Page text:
We haven’t had to do this too often this week but we’ve also cut back on how much water we’ve added compared to the suggested amount. Try a few meals and get a feel for how much water tastes best to you.
Stay tuned for tomorrow as we’ll be cooking up our final round of meals – a three course meal from Backpacker’s Pantry!
Some of the biggest reasons people turn to camp foods like the meals from Backpacker’s Pantry and Trail Foods are for their simplicity and light weight. Today, we look at four different options that go a step further by eliminating the need for a stove. Rather than using hot or boiling water, these options require only cold water, meaning you can use the same stuff you’re drinking to ‘cook’ your meal. These are your ultimate lightweight camp foods.
While these cold water meals won’t come in the same variety as the typical style of other camping food, they do provide a surprising amount of tasty options, including the four we tried today. Today’s menu consisted of two desserts from Trail Foods (Chocolate Peanut Butter Pudding and Key Lime Pie) and two cold salads from Backpacker’s Pantry (Cold Pasta Salad and Cold Potato Salad). We still brought out the JetBoil Flash Stove and used it’s measuring cup to make sure we were accurate.
Meals 1 & 2: Cold Pasta Salad w/ Vegetables & Cold Potato Salad
We started with the cold salad options from Backpacker’s Pantry (that way we could end with desserts). Both are advertised as two serving lunch options and are a bit on the pricier side ($7.99) compared to our $5 backcountry lunch options from Monday. We currently stock the cold pasta salad w/ vegetables at ACK and offer the cold potato salad via special order. Similar items like a cold black bean salad and cold couscous salad can be found on our site as well.
Backpacker’s Pantry on their Cold Pasta Salad: The salad uses pre-cooked pasta that’s only partially cooked to help retain the natural nutrients. When you rehydrate them in our meal, you’re able to get the full nutritional value from the pasta and all of the other ingredients.
The water measurements were 3/4 cups for the potato salad and 1 cup for the pasta salad. It was handy to have the measuring cup that comes along with the Jetboil Flash Stove which measures out 1 cup. The other glaring difference was that these meals took 30 minutes to ‘cook’! That’s something to keep in mind when planning an outing with these. After our half-hour waiting period, we dug in.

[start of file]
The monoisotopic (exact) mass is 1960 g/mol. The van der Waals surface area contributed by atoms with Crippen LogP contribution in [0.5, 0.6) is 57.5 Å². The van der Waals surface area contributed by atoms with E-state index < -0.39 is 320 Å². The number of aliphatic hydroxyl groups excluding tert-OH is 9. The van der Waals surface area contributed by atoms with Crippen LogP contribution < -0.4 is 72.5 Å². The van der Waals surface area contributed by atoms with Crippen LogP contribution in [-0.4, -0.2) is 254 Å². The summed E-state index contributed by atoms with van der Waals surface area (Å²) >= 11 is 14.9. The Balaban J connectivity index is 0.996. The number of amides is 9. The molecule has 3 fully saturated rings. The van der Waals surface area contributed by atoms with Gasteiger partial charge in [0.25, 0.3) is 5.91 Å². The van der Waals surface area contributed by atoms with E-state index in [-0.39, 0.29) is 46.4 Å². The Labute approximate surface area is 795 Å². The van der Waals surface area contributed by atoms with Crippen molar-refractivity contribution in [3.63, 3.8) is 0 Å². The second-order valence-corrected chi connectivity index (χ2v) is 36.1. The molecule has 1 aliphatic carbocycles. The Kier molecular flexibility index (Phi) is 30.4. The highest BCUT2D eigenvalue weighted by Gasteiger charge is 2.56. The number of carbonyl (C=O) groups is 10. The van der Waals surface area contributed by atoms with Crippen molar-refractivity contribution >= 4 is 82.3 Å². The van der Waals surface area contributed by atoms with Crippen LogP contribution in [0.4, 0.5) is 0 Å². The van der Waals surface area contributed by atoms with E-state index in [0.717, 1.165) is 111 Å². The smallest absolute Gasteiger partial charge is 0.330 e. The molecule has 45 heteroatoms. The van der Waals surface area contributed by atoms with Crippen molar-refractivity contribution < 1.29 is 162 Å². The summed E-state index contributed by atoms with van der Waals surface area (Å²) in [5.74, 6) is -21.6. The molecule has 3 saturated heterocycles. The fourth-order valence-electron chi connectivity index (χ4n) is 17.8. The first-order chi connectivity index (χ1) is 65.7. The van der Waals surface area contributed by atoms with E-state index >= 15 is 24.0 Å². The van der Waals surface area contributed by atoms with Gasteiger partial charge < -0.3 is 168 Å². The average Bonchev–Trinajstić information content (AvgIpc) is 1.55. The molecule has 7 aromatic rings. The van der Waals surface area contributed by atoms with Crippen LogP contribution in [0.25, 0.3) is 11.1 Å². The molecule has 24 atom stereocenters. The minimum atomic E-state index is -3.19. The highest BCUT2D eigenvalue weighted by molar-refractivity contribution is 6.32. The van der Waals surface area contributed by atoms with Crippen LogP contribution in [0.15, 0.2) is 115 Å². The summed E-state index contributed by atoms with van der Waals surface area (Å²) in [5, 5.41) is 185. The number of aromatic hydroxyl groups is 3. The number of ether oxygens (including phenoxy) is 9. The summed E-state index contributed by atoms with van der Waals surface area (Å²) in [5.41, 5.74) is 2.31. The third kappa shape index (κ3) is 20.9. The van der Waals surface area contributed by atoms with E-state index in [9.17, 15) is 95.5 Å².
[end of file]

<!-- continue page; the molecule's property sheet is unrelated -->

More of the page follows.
Joseph’s Potato Salad Review: I absolutely love potato salad but I think I’ve only ever had it refrigerated and with a mayo base. I have to say that I was really impressed with this meal and ended up eating it for my lunch today. It was tasty! It felt like a German style dish that normally might be served as a side but had plenty of substance to fill me up as a regular lunch. I will definitely be adding this one to my trail foods pantry. I gave the pasta salad a try but Trent ended up hoarding most of it for his lunch. See what he had to say about it.
Trent’s Pasta Salad Review: I had the Pasta Salad for lunch today and am going to start with a pointer for those making it: about half way through the 30 minutes of ‘cooking’, open the pouch up and stir. I had a thin layer of noodles at the top that didn’t get the same amount of re-hydration as the noodles at the bottom. That being said, I really enjoyed this meal. It had a very wide variety of flavors compared to several of the other meals I’ve tried. This was my lunch for the day and was very filling.
Meals 3 & 4: Chocolate PB Pudding & Key Lime Pie
After our salads, we turned to dessert. The idea of using cold water to ‘cook’ these desserts was a little less exotic than having it cook our salad lunches because they were essentially both powdered mixes that needed thickening. A majority of the Trail Foods desserts require only cold water to cook and this Chocolate PB Pudding and Key Lime Pie were no exception.